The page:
In Canada, retail sales and inflation will provide an update on the impact of recent aggressive rate hikes by the Bank of Canada. Retail sales growth eased last month, while lower gasoline prices eased some price pressure.
The Central Bank of Brazil is also expected to implement another hike. The selic rate is currently 13.75%.
Europe: UK and Eurozone PMI and Consumer Sentiment, Spain and Netherlands Q2 GDP
The final second-quarter GDP readings for Spain and the Netherlands will be revealed on Friday, but it’s September’s more up-to-date flash PMIs for the UK and the euro zone that will attract the most interest, as well than data on consumer confidence. The latter is likely to indicate weak consumer sentiment amid the current cost of living crisis. From a policy perspective, the Bank of England will inevitably hike aggressively again, but the rhetoric will be closely watched amid growing signs, including the PMI, of a potential recession.
Asia-Pacific: BoJ meeting, inflation data from Japan and Singapore, plus Hong Kong SAR policy rate
Inflation figures in Japan and Singapore are likely to remain elevated. A central bank policy decision in Japan accompanies the inflation update, and the BoJ is expected to keep interest rates ultra-low despite inflation exceeding the target rate by 2% (2.6% in August). Meanwhile, in Singapore, inflation is expected to be above trend between 5% and 6% this year, with data from last month pointing to a 7% rise. This increases the likelihood of monetary policy tightening in next month’s review.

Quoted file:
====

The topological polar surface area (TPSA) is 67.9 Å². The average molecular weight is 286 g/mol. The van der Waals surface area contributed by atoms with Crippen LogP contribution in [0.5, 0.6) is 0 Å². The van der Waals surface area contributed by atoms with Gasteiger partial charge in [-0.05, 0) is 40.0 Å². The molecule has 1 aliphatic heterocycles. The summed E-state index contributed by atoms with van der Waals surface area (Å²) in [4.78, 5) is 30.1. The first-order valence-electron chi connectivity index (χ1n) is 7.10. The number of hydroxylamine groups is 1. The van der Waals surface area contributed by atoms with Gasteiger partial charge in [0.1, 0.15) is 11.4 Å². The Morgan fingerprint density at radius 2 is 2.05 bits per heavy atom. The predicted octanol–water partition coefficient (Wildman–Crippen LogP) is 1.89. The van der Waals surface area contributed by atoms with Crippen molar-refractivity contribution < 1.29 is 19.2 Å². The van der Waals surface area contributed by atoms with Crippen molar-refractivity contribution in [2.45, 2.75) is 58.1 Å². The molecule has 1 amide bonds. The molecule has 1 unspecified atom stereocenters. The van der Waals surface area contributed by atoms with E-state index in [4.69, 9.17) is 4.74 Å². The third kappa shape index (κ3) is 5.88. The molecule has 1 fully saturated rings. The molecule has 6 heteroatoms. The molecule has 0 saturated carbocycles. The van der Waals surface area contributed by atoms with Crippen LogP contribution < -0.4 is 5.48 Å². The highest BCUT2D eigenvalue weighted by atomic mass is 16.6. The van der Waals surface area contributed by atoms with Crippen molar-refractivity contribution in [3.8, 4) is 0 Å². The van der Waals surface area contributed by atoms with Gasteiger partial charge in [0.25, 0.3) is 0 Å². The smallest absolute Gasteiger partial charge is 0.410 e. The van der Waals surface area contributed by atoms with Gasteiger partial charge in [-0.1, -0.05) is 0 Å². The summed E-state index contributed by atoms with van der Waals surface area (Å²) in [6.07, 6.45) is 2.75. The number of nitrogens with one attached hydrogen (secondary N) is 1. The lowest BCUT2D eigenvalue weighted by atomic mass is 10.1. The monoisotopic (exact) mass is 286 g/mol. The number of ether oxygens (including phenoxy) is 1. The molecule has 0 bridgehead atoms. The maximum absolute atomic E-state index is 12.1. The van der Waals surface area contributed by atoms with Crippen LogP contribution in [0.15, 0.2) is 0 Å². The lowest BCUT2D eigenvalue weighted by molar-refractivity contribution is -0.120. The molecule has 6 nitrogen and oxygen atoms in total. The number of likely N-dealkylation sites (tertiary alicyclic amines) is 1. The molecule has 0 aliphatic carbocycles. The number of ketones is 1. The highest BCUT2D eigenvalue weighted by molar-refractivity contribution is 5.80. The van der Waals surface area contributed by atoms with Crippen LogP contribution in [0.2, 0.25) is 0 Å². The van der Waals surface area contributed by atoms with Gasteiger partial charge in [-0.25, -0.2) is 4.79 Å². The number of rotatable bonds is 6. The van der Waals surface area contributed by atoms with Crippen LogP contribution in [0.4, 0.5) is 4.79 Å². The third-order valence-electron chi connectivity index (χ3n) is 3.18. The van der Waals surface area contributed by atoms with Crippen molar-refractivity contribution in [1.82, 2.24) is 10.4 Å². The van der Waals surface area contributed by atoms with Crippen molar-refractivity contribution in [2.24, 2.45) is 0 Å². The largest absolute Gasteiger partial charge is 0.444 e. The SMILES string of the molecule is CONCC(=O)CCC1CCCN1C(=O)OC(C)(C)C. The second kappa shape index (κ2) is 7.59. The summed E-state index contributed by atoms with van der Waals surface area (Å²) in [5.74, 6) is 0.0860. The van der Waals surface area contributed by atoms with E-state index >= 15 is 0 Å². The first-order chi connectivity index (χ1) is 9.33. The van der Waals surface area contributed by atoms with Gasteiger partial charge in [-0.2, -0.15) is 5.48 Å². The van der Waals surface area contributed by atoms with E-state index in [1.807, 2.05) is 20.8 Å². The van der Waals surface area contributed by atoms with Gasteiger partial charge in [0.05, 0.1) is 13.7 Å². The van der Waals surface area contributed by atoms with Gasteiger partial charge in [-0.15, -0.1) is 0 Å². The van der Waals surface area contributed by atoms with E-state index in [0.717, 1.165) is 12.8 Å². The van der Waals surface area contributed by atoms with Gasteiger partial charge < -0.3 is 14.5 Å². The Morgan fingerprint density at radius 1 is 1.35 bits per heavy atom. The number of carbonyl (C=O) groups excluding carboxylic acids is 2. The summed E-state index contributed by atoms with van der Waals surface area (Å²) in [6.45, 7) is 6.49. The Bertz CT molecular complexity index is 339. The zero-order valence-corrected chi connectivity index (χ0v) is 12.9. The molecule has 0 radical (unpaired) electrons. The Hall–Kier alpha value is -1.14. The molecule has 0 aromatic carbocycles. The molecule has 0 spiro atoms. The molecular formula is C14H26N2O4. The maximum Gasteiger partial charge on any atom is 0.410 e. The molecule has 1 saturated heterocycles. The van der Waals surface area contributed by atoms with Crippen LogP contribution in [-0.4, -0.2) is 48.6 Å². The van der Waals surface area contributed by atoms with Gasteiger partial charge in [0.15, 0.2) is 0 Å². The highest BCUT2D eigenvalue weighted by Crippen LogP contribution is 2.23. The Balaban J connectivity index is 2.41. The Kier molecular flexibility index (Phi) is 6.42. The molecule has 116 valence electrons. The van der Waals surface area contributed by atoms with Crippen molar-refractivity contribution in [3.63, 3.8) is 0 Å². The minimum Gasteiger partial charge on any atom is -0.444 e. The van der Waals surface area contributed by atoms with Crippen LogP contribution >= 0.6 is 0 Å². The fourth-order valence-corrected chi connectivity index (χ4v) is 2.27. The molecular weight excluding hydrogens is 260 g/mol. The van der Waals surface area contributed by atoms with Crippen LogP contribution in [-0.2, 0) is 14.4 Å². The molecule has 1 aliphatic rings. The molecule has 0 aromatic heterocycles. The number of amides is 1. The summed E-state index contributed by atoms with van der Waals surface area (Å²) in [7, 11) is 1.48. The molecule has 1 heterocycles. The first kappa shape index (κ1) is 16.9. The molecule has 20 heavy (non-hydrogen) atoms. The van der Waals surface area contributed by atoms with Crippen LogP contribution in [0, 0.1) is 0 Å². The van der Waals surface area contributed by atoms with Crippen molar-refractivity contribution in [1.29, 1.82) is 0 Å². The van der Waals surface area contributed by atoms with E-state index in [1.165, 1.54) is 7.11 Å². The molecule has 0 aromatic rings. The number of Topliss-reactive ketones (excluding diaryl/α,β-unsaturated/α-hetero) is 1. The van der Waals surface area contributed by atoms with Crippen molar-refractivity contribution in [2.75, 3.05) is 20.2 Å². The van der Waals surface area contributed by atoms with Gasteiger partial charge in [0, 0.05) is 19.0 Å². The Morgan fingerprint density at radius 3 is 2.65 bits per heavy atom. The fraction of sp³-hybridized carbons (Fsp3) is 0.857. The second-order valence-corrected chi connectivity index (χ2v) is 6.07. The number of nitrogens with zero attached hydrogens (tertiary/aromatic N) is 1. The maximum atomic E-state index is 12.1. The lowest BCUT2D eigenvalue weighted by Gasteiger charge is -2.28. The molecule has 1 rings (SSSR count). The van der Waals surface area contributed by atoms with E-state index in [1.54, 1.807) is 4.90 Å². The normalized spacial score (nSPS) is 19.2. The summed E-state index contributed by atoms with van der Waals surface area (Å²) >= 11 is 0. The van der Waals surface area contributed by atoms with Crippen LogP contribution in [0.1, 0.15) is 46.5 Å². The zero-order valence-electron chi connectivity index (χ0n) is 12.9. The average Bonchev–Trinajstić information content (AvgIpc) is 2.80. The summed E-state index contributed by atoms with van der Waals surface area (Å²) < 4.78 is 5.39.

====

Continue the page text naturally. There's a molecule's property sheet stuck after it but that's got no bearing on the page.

While last month’s 25 basis point hike by Bank Indonesia (BI) went against polls, this month a second consecutive hike is expected as part of efforts to maintain the inflation under control. Its southeast counterpart – the Philippines – is likely to see a 50 basis point rise, with the Bangko Sentral ng Pilipinas (BSP) expected to maintain its hawkish tone.
United States – Chris Williamson
© 2022, IHS Markit Inc. All rights reserved. Any total or partial reproduction without authorization is prohibited.
Purchasing Managers’ Index™ (PMI™) data is compiled by IHS Markit for over 40 economies worldwide. Monthly data are drawn from surveys of senior executives of private sector companies and are available by subscription only. The PMI data set includes a headline figure, which indicates the overall health of an economy, and sub indices, which provide insight into other key economic drivers such as GDP, inflation, exports, l utilization, employment and stocks. PMI data is used by finance and business professionals to better understand where economies and markets are going and to uncover opportunities.
Learn more about PMI data
Request a demo
This article was published by S&P Global Market Intelligence and not by S&P Global Ratings, which is a separately managed division of S&P Global.